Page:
Verizon Launches Site For Reporting Security IncidentsVerizon Launches Site For Reporting Security Incidents
New VERIS website lets organizations anonymously share information on their breaches, get trend feedback
November 11, 2010
Verizon Business has launched a free website for organizations to anonymously share details about their security breaches in an effort to get a broader perspective of attack trends.
The new Verizon Incident-Sharing (VERIS) site is a follow-on to Verizon's release earlier this year of a free copy of the framework it uses to create its comprehensive annual data breach reports. The framework covers threat, asset, impact, and control factors, and provides standard templates with metrics and options in demographics, incident description, discovery, and mitigation and impact descriptions.
Verizon is now offering a central site for reporting incidents that gives victim organizations a picture of the cause and severity of a breach, as well as a way to measure their incidents against others that have been reported on the site.
"We had a lot of questions about how do I use this framework, [saying] it's a nice dictionary-type thing," says Wade Baker, director of risk intelligence for Verizon Business. "So we've been working the entire time on an app that goes along with the VERIS framework."
VERIS was used by both Verizon and the U.S. Secret Service in the July Verizon Business Data Breach Investigation Report, he says. "The data can be collected and shared by private and secret organizations. The proof point was us and the Secret Service [using it]."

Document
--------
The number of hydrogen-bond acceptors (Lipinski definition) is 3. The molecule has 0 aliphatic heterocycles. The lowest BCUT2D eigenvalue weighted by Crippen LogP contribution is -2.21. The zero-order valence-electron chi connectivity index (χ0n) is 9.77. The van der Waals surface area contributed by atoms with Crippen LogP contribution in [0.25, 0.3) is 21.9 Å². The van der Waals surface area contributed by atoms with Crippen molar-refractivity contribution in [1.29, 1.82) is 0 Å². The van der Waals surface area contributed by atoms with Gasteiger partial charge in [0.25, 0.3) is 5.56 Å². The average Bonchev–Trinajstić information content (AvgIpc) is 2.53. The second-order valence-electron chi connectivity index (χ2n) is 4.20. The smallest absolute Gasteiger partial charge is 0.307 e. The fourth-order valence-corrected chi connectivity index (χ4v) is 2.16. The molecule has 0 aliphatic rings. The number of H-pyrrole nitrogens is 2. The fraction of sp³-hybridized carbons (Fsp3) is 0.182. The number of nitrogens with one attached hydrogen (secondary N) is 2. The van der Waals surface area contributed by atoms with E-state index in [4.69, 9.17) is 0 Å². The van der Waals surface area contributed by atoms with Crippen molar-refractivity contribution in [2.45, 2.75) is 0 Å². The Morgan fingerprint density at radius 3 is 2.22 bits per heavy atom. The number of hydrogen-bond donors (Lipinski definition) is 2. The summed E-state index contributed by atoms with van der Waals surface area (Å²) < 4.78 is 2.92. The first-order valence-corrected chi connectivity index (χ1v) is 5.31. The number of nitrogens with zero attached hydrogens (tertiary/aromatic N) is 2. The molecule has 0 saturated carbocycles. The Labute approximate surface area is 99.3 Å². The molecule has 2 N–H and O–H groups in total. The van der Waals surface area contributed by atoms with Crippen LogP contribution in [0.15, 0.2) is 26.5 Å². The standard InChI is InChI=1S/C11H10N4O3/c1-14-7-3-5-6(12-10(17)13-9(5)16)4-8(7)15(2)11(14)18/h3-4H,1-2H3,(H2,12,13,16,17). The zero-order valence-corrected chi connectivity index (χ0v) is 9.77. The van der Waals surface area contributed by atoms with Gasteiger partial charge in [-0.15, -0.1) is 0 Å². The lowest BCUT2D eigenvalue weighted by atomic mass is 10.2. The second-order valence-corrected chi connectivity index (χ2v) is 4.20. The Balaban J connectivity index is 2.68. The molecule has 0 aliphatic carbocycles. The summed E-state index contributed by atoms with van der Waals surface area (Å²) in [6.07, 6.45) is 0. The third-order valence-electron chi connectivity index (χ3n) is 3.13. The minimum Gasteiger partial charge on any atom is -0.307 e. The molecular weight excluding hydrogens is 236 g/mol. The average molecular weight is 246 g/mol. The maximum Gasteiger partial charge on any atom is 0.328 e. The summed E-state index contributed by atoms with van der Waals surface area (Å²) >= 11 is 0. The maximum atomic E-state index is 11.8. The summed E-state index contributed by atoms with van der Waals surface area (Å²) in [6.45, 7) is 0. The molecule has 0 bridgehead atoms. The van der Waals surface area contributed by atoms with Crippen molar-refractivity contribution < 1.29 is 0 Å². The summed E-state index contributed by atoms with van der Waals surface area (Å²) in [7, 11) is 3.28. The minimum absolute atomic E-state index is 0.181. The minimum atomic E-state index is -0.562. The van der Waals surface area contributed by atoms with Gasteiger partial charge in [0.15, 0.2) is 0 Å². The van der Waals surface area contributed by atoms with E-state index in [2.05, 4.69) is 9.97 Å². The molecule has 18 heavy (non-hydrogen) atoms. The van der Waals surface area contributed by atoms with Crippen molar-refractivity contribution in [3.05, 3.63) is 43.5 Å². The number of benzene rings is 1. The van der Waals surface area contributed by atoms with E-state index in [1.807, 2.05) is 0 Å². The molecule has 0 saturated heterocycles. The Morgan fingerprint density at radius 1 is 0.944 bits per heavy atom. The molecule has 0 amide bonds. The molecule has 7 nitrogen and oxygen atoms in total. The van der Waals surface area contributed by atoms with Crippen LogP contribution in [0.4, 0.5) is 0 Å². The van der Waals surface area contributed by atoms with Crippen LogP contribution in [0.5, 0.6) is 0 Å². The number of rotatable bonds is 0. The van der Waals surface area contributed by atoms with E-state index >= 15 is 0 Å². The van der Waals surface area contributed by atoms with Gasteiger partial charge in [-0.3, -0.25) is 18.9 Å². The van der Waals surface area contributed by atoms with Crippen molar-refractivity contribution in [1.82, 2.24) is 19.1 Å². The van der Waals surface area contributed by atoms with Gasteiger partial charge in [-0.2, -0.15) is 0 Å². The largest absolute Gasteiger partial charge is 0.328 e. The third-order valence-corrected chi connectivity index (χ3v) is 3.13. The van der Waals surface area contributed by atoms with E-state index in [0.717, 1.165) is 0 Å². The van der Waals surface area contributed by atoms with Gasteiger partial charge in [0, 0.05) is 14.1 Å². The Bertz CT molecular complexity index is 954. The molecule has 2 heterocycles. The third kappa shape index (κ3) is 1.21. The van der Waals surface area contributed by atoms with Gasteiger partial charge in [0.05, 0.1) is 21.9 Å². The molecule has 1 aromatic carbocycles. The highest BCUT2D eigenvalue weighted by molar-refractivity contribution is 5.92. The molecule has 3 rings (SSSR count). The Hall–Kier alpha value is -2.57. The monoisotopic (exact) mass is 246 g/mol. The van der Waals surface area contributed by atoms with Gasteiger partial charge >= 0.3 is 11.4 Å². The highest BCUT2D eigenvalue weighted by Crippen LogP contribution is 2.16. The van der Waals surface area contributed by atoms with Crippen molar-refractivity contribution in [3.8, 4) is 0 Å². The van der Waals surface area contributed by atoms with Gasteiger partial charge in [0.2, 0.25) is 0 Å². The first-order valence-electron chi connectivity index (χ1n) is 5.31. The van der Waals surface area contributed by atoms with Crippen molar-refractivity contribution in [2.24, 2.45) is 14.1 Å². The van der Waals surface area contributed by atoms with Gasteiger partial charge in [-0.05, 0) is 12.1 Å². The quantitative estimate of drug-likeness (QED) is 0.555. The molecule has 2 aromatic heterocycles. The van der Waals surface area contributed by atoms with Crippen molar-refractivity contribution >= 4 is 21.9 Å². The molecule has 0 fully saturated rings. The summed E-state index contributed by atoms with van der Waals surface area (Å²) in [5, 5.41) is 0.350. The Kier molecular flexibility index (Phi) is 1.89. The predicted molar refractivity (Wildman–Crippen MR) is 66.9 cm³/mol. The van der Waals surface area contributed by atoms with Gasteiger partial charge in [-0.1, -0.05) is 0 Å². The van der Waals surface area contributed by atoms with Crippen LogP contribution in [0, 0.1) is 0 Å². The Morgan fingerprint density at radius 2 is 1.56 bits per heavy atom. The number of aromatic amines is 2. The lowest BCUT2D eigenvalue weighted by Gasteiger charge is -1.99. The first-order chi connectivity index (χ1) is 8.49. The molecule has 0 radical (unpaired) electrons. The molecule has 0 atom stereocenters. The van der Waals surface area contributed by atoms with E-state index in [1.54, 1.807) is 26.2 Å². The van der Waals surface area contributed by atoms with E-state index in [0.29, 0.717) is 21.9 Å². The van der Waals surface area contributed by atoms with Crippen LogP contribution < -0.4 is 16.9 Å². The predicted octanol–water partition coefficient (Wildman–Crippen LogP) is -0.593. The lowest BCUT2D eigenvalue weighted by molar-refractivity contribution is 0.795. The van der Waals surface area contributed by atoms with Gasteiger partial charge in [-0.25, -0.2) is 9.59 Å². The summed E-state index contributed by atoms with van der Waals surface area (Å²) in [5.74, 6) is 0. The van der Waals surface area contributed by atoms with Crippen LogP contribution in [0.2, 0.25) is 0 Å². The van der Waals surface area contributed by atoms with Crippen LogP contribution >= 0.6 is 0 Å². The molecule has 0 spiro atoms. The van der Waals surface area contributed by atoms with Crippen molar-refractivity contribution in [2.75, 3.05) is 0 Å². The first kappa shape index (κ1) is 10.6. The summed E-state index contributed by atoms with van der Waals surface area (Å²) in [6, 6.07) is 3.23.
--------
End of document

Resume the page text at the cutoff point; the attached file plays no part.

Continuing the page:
The online application is easy to use, he says, prompting the user step-by-step in his or her description of a security incident. "The report you get back describes what you just submitted and compares it to a broader data set [from others]," Baker says. "It shows you how rare or common those [incident] characteristics are."
Six years' worth of previously gathered data by Verizon for its reports is already on the site, and Baker says the more data that's added, the more meaningful the reports will be for the user. "If you are falling prey to incidents like others, you are likely making the same mistakes. If yours is rare, at least you'll know it's a rare thing," he says.
There has been no common way for victim firms to securely and confidentially share data about attacks they suffer, nor has there been much incentive to do so. Security experts and forensics investigators say the best way to help defend against targeted attacks, for example, and to help unmask who's behind them is to gather and correlate attack information from various victims.
The VERIS online application -- which is a joint effort of Verizon Business' RISK team and ICSA Labs -- includes four sections: demographics, incident classification, discovery and mitigation, and impact classification.
Baker says it lets participants generate their own mini-DBIRs.
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